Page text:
To prevent dog urine from ruining your lawn—and retrain your pet—hose down the area with water after your pet hits the spot. This will dilute both the urine, making it less likely to burn your lawn, and the scent left by your pet, so you can more easily guide him to a new spot. "It is important to establish a new, acceptable elimination spot by taking your dog out to the bathroom for a time, guiding them to the new spot, and rewarding them with praise and treats for using the new area," says Rehner-Fleurant.

How to Fix Dog Urine Spots on Lawn

If you do see grass damage, Kingzette recommends raking the area, adding topsoil, and reseeding as soon as possible. "In northern climates, the application of gypsum in the late fall or early winter can help prevent damage from urine and road salts in the winter,” he says. “In the spring, gypsum can be reapplied. Irrigate the area with lots of water to wash the urine away.”

Plant Pet-Friendly Grass

Whether your dog loves playing fetch, chasing squirrels, or simply running to get his energy out, the constant movement can leave your lawn with paths of worn-out grass, bare patches of turf, and compacted soil that stops plants from thriving. That's why Kingzette recommends planting pet-friendly turf: Try Bermuda grass for warmer, full-sun regions, tall fescue for regions with wide temperature fluctuations, and Kentucky bluegrass for cooler climates.

"Bermuda grass recovers quickly from damage and repairs itself, making it ideal for dogs that love to run. Tall fescue has deep roots, which helps it tolerate wear and tear from pets," Kingzette says. "Kentucky bluegrass has a dense and lush growth habit, which helps it recover from pet-related damage. It can handle moderate foot traffic and is relatively tolerant of dog activities. However, it may not be as resilient to heavy wear and tear."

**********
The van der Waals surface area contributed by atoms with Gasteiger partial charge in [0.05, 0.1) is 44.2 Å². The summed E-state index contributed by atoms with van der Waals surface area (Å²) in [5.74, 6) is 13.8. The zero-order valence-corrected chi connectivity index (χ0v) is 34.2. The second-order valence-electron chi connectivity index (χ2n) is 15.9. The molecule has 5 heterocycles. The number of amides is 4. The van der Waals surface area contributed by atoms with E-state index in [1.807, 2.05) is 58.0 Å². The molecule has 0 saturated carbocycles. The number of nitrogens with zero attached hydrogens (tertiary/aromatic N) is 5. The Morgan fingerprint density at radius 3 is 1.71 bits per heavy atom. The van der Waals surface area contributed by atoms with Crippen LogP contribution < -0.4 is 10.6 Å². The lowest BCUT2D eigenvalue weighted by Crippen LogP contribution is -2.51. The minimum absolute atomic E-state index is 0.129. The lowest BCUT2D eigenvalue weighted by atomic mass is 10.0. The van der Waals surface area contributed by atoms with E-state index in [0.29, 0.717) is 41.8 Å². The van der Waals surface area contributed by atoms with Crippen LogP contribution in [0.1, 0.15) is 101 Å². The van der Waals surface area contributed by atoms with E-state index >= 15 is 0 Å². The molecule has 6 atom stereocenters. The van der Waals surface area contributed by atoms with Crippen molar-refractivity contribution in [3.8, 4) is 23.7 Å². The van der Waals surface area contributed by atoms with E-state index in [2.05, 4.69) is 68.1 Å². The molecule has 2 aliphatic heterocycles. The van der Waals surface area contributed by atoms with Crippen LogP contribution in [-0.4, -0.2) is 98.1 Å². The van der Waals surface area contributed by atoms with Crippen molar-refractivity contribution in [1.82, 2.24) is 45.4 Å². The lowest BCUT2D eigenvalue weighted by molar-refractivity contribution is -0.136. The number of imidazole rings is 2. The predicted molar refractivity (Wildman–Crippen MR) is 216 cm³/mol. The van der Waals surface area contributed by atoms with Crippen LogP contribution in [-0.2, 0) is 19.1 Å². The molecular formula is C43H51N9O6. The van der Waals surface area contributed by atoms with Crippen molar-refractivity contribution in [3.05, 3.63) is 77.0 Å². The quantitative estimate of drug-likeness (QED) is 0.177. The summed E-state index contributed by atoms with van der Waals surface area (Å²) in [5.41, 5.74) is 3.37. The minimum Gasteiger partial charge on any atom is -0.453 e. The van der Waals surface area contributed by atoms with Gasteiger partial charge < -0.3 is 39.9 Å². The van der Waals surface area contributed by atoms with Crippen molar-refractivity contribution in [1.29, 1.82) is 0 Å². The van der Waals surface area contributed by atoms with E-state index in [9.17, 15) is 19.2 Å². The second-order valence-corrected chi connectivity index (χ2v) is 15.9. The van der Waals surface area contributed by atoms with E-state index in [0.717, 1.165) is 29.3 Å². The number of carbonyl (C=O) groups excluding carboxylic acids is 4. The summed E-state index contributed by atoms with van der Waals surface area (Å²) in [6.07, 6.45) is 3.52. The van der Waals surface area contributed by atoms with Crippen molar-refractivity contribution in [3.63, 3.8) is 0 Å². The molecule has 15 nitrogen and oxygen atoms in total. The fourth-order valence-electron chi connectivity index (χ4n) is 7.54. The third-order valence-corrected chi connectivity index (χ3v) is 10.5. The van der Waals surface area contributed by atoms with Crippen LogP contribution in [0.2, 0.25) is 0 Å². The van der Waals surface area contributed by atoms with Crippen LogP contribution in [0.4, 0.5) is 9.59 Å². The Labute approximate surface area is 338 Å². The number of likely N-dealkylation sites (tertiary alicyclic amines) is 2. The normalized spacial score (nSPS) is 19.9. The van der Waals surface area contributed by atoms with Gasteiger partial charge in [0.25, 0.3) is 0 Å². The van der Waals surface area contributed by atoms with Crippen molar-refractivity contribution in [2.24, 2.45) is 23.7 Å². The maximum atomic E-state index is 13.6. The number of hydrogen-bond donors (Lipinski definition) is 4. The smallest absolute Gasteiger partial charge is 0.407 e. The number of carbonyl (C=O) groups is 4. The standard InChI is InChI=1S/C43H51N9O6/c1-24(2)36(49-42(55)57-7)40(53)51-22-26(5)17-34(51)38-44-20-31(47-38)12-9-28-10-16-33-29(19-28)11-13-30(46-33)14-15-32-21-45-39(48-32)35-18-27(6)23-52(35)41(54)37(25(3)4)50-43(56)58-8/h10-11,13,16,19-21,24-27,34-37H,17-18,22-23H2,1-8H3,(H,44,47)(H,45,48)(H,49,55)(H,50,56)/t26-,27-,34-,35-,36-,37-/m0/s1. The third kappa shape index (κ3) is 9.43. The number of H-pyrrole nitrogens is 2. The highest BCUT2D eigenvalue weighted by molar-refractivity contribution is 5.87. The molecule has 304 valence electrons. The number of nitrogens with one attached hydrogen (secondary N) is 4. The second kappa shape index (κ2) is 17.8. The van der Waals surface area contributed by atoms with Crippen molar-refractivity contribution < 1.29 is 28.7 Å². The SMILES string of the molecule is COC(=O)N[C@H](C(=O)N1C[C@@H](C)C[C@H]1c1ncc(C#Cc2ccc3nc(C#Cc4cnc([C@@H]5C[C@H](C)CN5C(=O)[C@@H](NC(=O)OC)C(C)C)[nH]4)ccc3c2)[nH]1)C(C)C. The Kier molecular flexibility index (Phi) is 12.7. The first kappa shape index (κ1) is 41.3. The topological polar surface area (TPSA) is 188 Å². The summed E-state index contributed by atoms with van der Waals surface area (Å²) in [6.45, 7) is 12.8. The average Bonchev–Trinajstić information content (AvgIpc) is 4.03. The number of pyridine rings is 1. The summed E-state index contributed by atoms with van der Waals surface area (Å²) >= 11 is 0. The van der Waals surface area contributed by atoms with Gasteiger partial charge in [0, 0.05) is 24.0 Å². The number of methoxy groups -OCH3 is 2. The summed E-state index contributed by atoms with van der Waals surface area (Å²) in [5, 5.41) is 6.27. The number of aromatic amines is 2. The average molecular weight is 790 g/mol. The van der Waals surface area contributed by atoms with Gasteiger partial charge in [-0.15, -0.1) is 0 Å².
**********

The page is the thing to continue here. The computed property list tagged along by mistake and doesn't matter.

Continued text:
With any type of grass, proper maintenance—like watering, fertilizing, mowing, and aerating—is essential for allowing the turf to stay healthy through all your pet's favorite activities.

golden retriever on deck area in backyard

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Create a Dedicated Space for Your Dog

While letting your pet roam free in your yard allows him to be part of the family, many dogs also benefit from an area that's just for them. A fenced-in dog run area can include artificial grass, gravel, or turf that gives your pet a space to run, play, and dig without damaging the rest of your yard, says Kingzette. It can also serve as a safe outdoor spot for your dog to hang out when you're mowing the lawn, using the weed whacker, or entertaining friends and family who are nervous around pups.

You can also add a gated area to a deck or patio, allowing your pet to relax in the shade and stay cool in the summer. "They offer a comfortable spot for pets to rest and observe their surroundings while protecting them from hot surfaces, insects, and muddy ground," says Kingzette.

Keep Your Yard Interesting

Providing enrichment and mental stimulation can also reduce a pet's destructive behaviors. At the ASPCA Behavorial Rehabilitation Center, a sensory garden gives dogs opportunities to satisfy their curiosity about the world around them. Using similar techniques at home can keep your pet occupied—and away from your flowers.

"Exploring and investigating are natural behaviors for dogs," says Rehner-Fleurant. "Pet-safe plants like basil, oregano, rosemary, and chamomile provide fun opportunities for your pet to sniff, an activity that can even help stressed dogs decompress. The BRC sensory garden features a small, plastic pool that gets filled with various dog toys or balls, providing the dogs in our care with loads of fun. Consider integrating different textures, such as mulch and different sized rocks, into your garden, to stimulate your pet's senses.”